URBANA — The new Sudden Sound Artist Residency on the University of Illinois campus this week will feature Henry Grimes, a legendary bass player and pioneer of the early 1960s jazz avant-garde.
The residency expands the Sudden Sound Concert Series presented by Krannert Art Museum and curated by Jason Finkelman to allow for greater interaction between audiences and the artists, Finkelman said.
The events with Grimes will take place Tuesday through Friday and are free and open to the public. The schedule:
— 3:30 p.m. Tuesday, Krannert Art Museum, 500 E. Peabody Drive, C, a solo performance by Grimes and a discussion moderated by UI School of Music Professor Gabriel Solis as an introduction to the music and poetry of Grimes.
— 8 p.m. Wednesday, Room 25, Smith Memorial Hall, 805 S. Mathews Ave., U, a performance workshop with the artist. Musicians are encouraged to bring their instruments.
— 7:30 p.m. Thursday, Krannert Art Museum, Sudden Sound concert featuring Grimes in a duet with drummer-percussionist Avreeayl Ra, a longtime member and performing artist of Chicago's Association for the Advancement of Creative Musicians.
— 1 p.m. Friday, Room 25, Smith Memorial Hall. Grimes concludes his residency with an appearance in the Jazz Forum.
Grimes, who performs on bass and violin, received his musical education at the Mastbaum School in Philadelphia and the Juilliard School in New York City. He was featured in the late '50s alongside jazz giants Thelonious Monk, Benny Goodman and Sonny Rollins.
Grimes then pioneered the jazz avant-garde movement of the early '60s, anchoring the sound of Albert Ayler's seminal groups while also performing and recording with the likes of Archie Shepp and Cecil Taylor.
An unfortunate late '60s road tour to the West Coast left Grimes' bass damaged beyond what he could afford to repair. Selling his bass, he faded out of the music world and was long presumed dead.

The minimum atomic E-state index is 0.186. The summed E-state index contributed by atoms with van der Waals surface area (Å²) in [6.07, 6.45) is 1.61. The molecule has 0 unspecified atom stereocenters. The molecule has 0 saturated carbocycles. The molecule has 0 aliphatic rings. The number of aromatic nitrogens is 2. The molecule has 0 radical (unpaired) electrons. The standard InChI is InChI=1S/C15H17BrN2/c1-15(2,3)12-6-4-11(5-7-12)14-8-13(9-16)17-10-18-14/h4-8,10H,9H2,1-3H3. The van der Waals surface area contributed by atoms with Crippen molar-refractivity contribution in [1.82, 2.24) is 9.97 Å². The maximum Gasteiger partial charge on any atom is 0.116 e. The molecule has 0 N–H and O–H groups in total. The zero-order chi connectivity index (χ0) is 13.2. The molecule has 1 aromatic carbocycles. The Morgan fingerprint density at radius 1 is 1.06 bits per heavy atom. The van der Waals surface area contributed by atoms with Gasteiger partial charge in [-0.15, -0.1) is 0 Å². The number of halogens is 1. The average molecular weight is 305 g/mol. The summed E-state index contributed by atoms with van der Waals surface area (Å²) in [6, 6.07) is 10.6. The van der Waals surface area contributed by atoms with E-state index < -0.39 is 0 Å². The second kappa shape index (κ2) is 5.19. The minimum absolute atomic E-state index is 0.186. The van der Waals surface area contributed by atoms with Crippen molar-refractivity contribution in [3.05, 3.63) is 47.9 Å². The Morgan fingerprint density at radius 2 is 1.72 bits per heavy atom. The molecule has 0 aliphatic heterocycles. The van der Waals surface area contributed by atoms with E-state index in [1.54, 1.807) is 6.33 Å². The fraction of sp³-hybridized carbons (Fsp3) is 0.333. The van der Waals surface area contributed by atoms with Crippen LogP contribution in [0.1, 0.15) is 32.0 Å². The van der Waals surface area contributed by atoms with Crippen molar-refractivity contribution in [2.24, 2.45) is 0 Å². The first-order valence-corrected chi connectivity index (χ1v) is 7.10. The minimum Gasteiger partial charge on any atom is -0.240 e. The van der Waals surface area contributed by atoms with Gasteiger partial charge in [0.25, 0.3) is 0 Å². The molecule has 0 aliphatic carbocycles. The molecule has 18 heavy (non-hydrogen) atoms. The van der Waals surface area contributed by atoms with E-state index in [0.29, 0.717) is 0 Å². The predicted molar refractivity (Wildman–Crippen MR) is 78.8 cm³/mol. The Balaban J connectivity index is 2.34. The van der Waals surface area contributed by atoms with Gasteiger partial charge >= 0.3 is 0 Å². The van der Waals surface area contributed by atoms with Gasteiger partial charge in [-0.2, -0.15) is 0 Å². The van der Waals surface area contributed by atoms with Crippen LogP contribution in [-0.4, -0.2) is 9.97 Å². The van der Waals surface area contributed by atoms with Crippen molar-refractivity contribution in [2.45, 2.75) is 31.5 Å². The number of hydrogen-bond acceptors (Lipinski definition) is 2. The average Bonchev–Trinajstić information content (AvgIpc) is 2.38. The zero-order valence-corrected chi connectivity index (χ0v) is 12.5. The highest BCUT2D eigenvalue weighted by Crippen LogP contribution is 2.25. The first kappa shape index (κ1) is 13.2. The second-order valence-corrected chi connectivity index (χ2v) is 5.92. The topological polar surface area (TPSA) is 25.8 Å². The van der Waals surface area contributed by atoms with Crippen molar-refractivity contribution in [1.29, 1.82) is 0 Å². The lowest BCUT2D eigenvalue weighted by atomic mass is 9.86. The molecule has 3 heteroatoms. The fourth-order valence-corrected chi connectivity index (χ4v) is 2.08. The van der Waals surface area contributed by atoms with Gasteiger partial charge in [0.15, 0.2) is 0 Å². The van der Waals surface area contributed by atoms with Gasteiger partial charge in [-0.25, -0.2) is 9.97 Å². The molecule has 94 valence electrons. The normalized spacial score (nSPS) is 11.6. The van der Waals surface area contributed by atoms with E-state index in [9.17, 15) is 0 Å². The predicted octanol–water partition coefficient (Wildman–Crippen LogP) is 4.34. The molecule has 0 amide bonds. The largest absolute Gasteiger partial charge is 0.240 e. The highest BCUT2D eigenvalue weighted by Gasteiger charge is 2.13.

In 2002, a jazz-loving social worker discovered Grimes was alive and well in Los Angeles. Word soon reached progressive jazz circles, and bassist William Parker sent Grimes an instrument in December 2002. The gift renewed Grimes' career.
Since then, Grimes has played more than 500 concerts worldwide as a soloist and with today's leading progressive jazz artists including Marshall Allen, Marc Ribot and Marilyn Crispell. His performances have been featured in 28 countries in Europe, the Middle East, the Far East and through most of the United States and Canada. Grimes has won numerous awards and has had several residencies, workshops, and classes at educational institutions including the Berklee College of Music, CalArts and the University of Michigan.
The Grimes engagements are sponsored by UI Jazz Studies Program, Department of African American Studies, Department of English, and Department of Dance.
Sudden Sound Concerts are sponsored in part by the Edwards Foundation Arts Fund, Analog Outfitters and Krannert Art Museum, with in-kind support provided by WEFT 90.1-FM.
The Sudden Sound Concert series was established at the Krannert Art Museum and Kinkead Pavilion in January 2005 by Finkelman, director of global arts performance initiatives at the UI. For more information on Sudden Sound programming, visit kam.illinois.edu. For more information on Grimes, go to henrygrimes.com.